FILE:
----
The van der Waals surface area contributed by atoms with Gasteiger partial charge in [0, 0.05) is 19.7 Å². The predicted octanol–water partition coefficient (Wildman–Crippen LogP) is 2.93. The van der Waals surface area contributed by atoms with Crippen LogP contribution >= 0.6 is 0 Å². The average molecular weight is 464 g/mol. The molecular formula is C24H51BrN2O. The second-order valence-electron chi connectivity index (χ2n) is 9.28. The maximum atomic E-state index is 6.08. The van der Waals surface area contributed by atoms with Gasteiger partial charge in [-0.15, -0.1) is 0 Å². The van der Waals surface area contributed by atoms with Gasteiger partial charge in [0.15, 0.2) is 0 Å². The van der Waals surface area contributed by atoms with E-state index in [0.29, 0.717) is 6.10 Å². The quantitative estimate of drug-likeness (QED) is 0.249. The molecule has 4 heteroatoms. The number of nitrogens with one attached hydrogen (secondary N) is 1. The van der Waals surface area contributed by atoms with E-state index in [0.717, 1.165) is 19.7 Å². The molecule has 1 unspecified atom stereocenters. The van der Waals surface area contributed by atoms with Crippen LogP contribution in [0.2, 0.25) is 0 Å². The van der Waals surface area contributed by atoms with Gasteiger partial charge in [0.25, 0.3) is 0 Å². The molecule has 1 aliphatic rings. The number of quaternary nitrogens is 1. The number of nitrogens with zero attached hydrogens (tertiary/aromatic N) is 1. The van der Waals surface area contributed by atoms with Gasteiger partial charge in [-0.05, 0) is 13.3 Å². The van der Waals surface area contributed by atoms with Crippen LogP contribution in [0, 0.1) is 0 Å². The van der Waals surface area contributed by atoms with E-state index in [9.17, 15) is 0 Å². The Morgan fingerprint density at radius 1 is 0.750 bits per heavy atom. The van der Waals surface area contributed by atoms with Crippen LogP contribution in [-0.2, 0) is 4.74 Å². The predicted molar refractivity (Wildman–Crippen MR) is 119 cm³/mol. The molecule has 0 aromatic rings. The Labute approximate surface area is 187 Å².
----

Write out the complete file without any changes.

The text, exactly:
The van der Waals surface area contributed by atoms with Gasteiger partial charge in [0, 0.05) is 19.7 Å². The predicted octanol–water partition coefficient (Wildman–Crippen LogP) is 2.93. The van der Waals surface area contributed by atoms with Crippen LogP contribution >= 0.6 is 0 Å². The average molecular weight is 464 g/mol. The molecular formula is C24H51BrN2O. The second-order valence-electron chi connectivity index (χ2n) is 9.28. The maximum atomic E-state index is 6.08. The van der Waals surface area contributed by atoms with Gasteiger partial charge in [-0.15, -0.1) is 0 Å². The van der Waals surface area contributed by atoms with Gasteiger partial charge in [0.15, 0.2) is 0 Å². The van der Waals surface area contributed by atoms with E-state index in [0.29, 0.717) is 6.10 Å². The quantitative estimate of drug-likeness (QED) is 0.249. The molecule has 4 heteroatoms. The number of nitrogens with one attached hydrogen (secondary N) is 1. The van der Waals surface area contributed by atoms with E-state index in [0.717, 1.165) is 19.7 Å². The molecule has 1 unspecified atom stereocenters. The van der Waals surface area contributed by atoms with Crippen LogP contribution in [0.2, 0.25) is 0 Å². The van der Waals surface area contributed by atoms with Gasteiger partial charge in [0.25, 0.3) is 0 Å². The molecule has 1 aliphatic rings. The number of quaternary nitrogens is 1. The number of nitrogens with zero attached hydrogens (tertiary/aromatic N) is 1. The van der Waals surface area contributed by atoms with Gasteiger partial charge in [-0.05, 0) is 13.3 Å². The van der Waals surface area contributed by atoms with Crippen LogP contribution in [0, 0.1) is 0 Å². The van der Waals surface area contributed by atoms with E-state index in [9.17, 15) is 0 Å². The Morgan fingerprint density at radius 1 is 0.750 bits per heavy atom. The van der Waals surface area contributed by atoms with Crippen LogP contribution in [-0.2, 0) is 4.74 Å². The predicted molar refractivity (Wildman–Crippen MR) is 119 cm³/mol. The molecule has 0 aromatic rings. The Labute approximate surface area is 187 Å².